Theo Grey has a remarkable collection of pure elements, which he keeps in a giant, wooden periodic table. In this video clip, he shows off some of his most interesting specimens, and talks about how his collection got started. Grey is a co-founder of Wolfram Research and the author of The Elements, a wildly popular iPad app about the periodic table. He also writes a column about dangerous science experiments for Popular Science magazine.
This video was produced by the American Chemical Society.
A huge fish that is impervious to piranha attacks could become the inspiration for a new class of ultratough composite materials.
Its scales are so tough that piranha teeth crack when they chomp down onto them. Each scale is coated with a rock-hard mineral material, but they have soft cores made from strings of stretchy protein. The fish is called the arapaima, and it's native to Brazil.
“You often find this in nature, where you have something hard on the outside, but it rides on something softer that gives it toughness,” Marc Meyers, a professor at the University of California, San Diego, said in a statement.
While sorting through primate fossils at the American Museum of Natural History, Stephanie Maiolino and Douglas Boyer found an extraordinary specimen. Encased in a block of mud and rock was the fossilized foot of an extinct creature called a notharctus.
They sent the foot, still encased in mud, to their colleague Joe Groenke at Stony Brook University in Stony Brook, New York, and he did a CT scan. The foot bones were in good shape, and one of the toes looked unusual.
"It had a flattened tip, as you see in nailed-anthropoids, but the base of the claw showed that it would [be] projected up like a grooming claw and that it had weak muscle attachments, meaning the toe wasn't used for grabbing objects and locomotion like the other toes," Boyer explained.
New types of adhesives could be used to make remarkably reusable office tape, sticky notes or even bandages, according to chemical engineers at the Indian Institute of Technology in Kanpur. The new materials are almost as strong as normal adhesives, but they can be peeled off and stuck back onto an object repeatedly without losing much of their stickiness.
Peel back an ordinary piece of tape, and some of the sticky stuff will be left behind. Even worse, the used tape may be covered in gunk that won't come off. That's because most adhesives are tacky, gooey, viscous substances. They can be pulled off of their backing or ruined by flakes of paint and dust.
Researchers have come up with new adhesives designed to avoid those problems. They report their findings in the journal Langmuir, a publication of the American Chemical Society.
"There are two layers in this adhesive tape," explained Ashutosh Sharma, a chemical engineering professor who led the study. One of the layers is a "slimy goo core topped with a much thinner nonsticky elastic skin, which is easy to clean."
The thick layer of goo is what gives the new adhesive its stickiness, and the thin skin protects the goo from mixing with dirt or coming off of its backing.
Oddly enough, both the sticky goo and the nonstick elastic goo are made from the same chemical, a substance called polydimethyl siloxane, a rubbery polymer that is made from long chains of silicon and oxygen. The main difference between the two materials is that the thin skin has a lot of links between neighboring chains, which makes it more rubbery.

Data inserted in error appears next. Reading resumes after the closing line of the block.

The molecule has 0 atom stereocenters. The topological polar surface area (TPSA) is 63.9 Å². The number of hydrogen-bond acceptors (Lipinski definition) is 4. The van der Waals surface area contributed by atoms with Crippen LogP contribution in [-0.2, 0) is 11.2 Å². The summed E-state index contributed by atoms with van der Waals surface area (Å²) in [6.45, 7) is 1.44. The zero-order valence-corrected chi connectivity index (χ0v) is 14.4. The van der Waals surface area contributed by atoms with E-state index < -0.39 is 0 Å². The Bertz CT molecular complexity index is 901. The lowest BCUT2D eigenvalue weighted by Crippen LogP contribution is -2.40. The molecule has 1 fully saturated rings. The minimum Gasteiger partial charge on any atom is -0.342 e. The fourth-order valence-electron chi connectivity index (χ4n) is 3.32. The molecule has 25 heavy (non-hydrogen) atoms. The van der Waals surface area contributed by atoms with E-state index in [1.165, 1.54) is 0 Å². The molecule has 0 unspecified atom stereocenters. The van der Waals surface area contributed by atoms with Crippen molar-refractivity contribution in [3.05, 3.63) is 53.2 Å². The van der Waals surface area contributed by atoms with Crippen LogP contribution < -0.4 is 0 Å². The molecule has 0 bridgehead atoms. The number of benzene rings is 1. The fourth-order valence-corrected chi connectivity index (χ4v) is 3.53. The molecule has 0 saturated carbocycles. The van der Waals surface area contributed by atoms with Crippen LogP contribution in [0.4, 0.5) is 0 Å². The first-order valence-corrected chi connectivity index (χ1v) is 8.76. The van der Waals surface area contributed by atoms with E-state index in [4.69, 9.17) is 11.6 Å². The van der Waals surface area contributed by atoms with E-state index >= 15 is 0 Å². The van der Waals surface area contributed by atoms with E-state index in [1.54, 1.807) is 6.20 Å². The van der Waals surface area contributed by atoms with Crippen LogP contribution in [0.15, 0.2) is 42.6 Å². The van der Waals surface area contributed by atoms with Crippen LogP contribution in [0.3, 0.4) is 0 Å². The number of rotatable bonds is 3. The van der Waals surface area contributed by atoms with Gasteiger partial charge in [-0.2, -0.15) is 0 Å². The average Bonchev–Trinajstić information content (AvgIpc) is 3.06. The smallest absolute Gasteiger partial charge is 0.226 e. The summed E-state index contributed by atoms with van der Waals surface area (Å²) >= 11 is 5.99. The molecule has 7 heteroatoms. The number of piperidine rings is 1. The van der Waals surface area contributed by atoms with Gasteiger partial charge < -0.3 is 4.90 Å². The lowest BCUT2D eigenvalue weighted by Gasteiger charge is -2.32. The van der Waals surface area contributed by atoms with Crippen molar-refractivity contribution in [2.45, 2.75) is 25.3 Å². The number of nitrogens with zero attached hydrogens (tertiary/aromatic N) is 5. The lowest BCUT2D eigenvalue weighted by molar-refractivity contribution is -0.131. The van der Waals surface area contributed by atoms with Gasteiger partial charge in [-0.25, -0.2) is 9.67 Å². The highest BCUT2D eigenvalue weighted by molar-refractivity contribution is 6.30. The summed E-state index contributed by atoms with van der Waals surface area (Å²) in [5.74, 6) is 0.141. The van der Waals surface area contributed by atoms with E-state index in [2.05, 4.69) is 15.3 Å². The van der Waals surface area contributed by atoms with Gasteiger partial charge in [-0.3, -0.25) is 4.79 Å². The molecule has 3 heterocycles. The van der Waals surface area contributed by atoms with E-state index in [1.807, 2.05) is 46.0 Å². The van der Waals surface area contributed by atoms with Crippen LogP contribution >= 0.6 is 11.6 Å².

To find out just how reusable they are, graduate student Sandip Patil made some tape using the new adhesive. He attached it to a piece of glass and pulled it off of the glass repeatedly. It didn't leave any sticky residue behind, and it adhered to the glass almost as strongly as normal tape. If the tape got dirty, he could make it work again by cleaning the dirt off with another piece of tape.
In their journal study about the adhesives, Sharma and Patil say the new materials can be put into standard tape-making machines. So it would be easy for a tape company to start using it. The researchers also say they can fine-tune the stickiness of the tape by increasing or decreasing the thickness of the elastic layer.
Since these adhesives have two distinct layers, they're more complicated than the single-layer goo that you would find in a standard roll of office tape. But they're not nearly as complicated as some of the sticky things that nature has made. Gecko feet and insect toes are far more complex. By mimicking those natural stickers, engineers may someday make even better glues.
By zapping diamonds with an enormous number of laser beam pulses, physics researchers have created several cases of what Einstein called "spooky action at a distance."
A team of scientists showed that two diamonds can entangle with one another, meaning that vibrations in one of the crystals share an invisible, long-range connection with vibrations in the other crystal.
"We have been able to demonstrate that even everyday objects can exhibit some of the strange, counterintuitive behavior of quantum physics," said University of Oxford professor Ian Walmsley, who led the study, published recently in the journal Science.
Hydrogen, the most abundant element in the universe, is commonly found as a clear gas. But squish some hydrogen with an enormous amount of pressure and it will turn into a metal, according to researchers at the Max Planck Institute for Chemistry in Mainz, Germany.
Chemists Mikhail Eremets and Ivan Troyan sandwiched hydrogen between two diamonds and compressed it while carefully monitoring the atoms with a set of lasers and electrodes. To apply the pressure, they used a diamond anvil, which is similar to the machines that crush coal with so much force that it turns into artificial diamonds.